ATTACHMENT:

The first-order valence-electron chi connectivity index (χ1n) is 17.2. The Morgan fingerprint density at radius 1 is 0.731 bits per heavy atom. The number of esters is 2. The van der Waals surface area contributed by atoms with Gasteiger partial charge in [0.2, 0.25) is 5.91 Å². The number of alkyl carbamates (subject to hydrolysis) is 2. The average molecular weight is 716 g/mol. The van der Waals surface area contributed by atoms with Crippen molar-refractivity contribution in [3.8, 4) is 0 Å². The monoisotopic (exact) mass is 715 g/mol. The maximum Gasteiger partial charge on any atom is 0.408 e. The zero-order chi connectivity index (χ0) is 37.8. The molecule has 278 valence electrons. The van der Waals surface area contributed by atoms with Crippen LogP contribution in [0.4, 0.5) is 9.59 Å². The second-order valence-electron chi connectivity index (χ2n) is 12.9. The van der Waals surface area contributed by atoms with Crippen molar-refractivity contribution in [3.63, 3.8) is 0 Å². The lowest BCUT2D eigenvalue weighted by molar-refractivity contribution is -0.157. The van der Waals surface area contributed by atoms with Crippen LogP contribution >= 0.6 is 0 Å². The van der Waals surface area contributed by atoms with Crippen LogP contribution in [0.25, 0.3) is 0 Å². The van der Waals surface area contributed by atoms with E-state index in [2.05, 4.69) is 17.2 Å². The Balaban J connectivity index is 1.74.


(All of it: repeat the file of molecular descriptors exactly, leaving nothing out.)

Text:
The first-order valence-electron chi connectivity index (χ1n) is 17.2. The Morgan fingerprint density at radius 1 is 0.731 bits per heavy atom. The number of esters is 2. The van der Waals surface area contributed by atoms with Gasteiger partial charge in [0.2, 0.25) is 5.91 Å². The number of alkyl carbamates (subject to hydrolysis) is 2. The average molecular weight is 716 g/mol. The van der Waals surface area contributed by atoms with Crippen molar-refractivity contribution in [3.8, 4) is 0 Å². The monoisotopic (exact) mass is 715 g/mol. The maximum Gasteiger partial charge on any atom is 0.408 e. The zero-order chi connectivity index (χ0) is 37.8. The molecule has 278 valence electrons. The van der Waals surface area contributed by atoms with Crippen LogP contribution in [0.4, 0.5) is 9.59 Å². The second-order valence-electron chi connectivity index (χ2n) is 12.9. The van der Waals surface area contributed by atoms with Crippen molar-refractivity contribution in [3.63, 3.8) is 0 Å². The lowest BCUT2D eigenvalue weighted by molar-refractivity contribution is -0.157. The van der Waals surface area contributed by atoms with Crippen LogP contribution >= 0.6 is 0 Å². The van der Waals surface area contributed by atoms with Crippen LogP contribution in [0.25, 0.3) is 0 Å². The van der Waals surface area contributed by atoms with E-state index in [2.05, 4.69) is 17.2 Å². The Balaban J connectivity index is 1.74.